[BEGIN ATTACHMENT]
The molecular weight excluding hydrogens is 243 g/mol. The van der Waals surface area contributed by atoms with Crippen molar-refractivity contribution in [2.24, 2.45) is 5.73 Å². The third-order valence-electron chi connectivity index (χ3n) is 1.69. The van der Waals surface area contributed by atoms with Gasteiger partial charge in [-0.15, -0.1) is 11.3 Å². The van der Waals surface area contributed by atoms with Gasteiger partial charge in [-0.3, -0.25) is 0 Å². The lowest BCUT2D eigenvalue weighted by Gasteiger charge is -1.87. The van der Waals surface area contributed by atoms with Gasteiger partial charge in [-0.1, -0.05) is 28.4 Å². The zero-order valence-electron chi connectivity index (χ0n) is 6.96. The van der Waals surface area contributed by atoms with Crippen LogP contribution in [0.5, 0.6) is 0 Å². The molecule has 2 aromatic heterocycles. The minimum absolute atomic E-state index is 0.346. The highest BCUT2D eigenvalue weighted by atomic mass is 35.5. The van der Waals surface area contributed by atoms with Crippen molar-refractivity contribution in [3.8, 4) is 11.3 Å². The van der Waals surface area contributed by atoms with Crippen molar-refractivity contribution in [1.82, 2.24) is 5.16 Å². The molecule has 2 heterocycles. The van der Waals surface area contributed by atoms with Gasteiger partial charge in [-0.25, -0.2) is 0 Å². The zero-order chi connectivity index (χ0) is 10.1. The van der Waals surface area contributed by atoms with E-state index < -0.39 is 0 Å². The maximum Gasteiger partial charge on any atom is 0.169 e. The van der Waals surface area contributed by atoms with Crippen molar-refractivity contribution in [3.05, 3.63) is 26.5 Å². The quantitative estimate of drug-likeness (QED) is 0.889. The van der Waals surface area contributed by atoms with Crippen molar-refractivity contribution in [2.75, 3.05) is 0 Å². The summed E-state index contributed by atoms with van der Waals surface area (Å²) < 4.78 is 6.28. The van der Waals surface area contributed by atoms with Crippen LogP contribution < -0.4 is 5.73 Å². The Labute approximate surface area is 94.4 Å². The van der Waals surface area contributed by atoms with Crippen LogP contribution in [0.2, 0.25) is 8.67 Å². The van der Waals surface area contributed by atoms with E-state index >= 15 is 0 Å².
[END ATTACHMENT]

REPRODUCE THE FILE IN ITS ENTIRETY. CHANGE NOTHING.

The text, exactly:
The molecular weight excluding hydrogens is 243 g/mol. The van der Waals surface area contributed by atoms with Crippen molar-refractivity contribution in [2.24, 2.45) is 5.73 Å². The third-order valence-electron chi connectivity index (χ3n) is 1.69. The van der Waals surface area contributed by atoms with Gasteiger partial charge in [-0.15, -0.1) is 11.3 Å². The van der Waals surface area contributed by atoms with Gasteiger partial charge in [-0.3, -0.25) is 0 Å². The lowest BCUT2D eigenvalue weighted by Gasteiger charge is -1.87. The van der Waals surface area contributed by atoms with Gasteiger partial charge in [-0.1, -0.05) is 28.4 Å². The zero-order valence-electron chi connectivity index (χ0n) is 6.96. The van der Waals surface area contributed by atoms with Crippen LogP contribution in [0.5, 0.6) is 0 Å². The molecule has 2 aromatic heterocycles. The minimum absolute atomic E-state index is 0.346. The highest BCUT2D eigenvalue weighted by atomic mass is 35.5. The van der Waals surface area contributed by atoms with Crippen molar-refractivity contribution in [3.8, 4) is 11.3 Å². The van der Waals surface area contributed by atoms with Crippen molar-refractivity contribution in [1.82, 2.24) is 5.16 Å². The molecule has 2 heterocycles. The van der Waals surface area contributed by atoms with Gasteiger partial charge in [-0.25, -0.2) is 0 Å². The zero-order chi connectivity index (χ0) is 10.1. The van der Waals surface area contributed by atoms with E-state index < -0.39 is 0 Å². The maximum Gasteiger partial charge on any atom is 0.169 e. The van der Waals surface area contributed by atoms with Crippen molar-refractivity contribution in [3.05, 3.63) is 26.5 Å². The quantitative estimate of drug-likeness (QED) is 0.889. The van der Waals surface area contributed by atoms with Crippen molar-refractivity contribution in [2.75, 3.05) is 0 Å². The summed E-state index contributed by atoms with van der Waals surface area (Å²) < 4.78 is 6.28. The van der Waals surface area contributed by atoms with Crippen LogP contribution < -0.4 is 5.73 Å². The Labute approximate surface area is 94.4 Å². The van der Waals surface area contributed by atoms with Crippen LogP contribution in [0.2, 0.25) is 8.67 Å². The van der Waals surface area contributed by atoms with E-state index >= 15 is 0 Å².